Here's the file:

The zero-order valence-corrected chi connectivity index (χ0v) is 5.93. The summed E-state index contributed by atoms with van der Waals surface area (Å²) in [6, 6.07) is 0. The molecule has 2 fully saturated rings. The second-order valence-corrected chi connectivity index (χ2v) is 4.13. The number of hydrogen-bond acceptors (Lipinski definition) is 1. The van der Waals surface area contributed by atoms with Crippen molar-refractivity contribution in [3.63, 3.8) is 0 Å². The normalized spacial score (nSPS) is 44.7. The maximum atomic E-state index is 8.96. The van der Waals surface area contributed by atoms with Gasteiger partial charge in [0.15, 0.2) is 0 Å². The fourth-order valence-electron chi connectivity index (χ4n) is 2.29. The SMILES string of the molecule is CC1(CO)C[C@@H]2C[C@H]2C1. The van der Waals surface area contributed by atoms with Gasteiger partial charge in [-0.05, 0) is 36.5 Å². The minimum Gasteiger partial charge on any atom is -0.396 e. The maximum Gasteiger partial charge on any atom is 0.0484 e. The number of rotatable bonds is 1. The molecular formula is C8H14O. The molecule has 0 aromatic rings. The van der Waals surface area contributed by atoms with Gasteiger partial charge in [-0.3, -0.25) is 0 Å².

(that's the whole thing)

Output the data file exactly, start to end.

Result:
The zero-order valence-corrected chi connectivity index (χ0v) is 5.93. The summed E-state index contributed by atoms with van der Waals surface area (Å²) in [6, 6.07) is 0. The molecule has 2 fully saturated rings. The second-order valence-corrected chi connectivity index (χ2v) is 4.13. The number of hydrogen-bond acceptors (Lipinski definition) is 1. The van der Waals surface area contributed by atoms with Crippen molar-refractivity contribution in [3.63, 3.8) is 0 Å². The normalized spacial score (nSPS) is 44.7. The maximum atomic E-state index is 8.96. The van der Waals surface area contributed by atoms with Gasteiger partial charge in [0.15, 0.2) is 0 Å². The fourth-order valence-electron chi connectivity index (χ4n) is 2.29. The SMILES string of the molecule is CC1(CO)C[C@@H]2C[C@H]2C1. The van der Waals surface area contributed by atoms with Gasteiger partial charge in [-0.05, 0) is 36.5 Å². The minimum Gasteiger partial charge on any atom is -0.396 e. The maximum Gasteiger partial charge on any atom is 0.0484 e. The number of rotatable bonds is 1. The molecular formula is C8H14O. The molecule has 0 aromatic rings. The van der Waals surface area contributed by atoms with Gasteiger partial charge in [-0.3, -0.25) is 0 Å².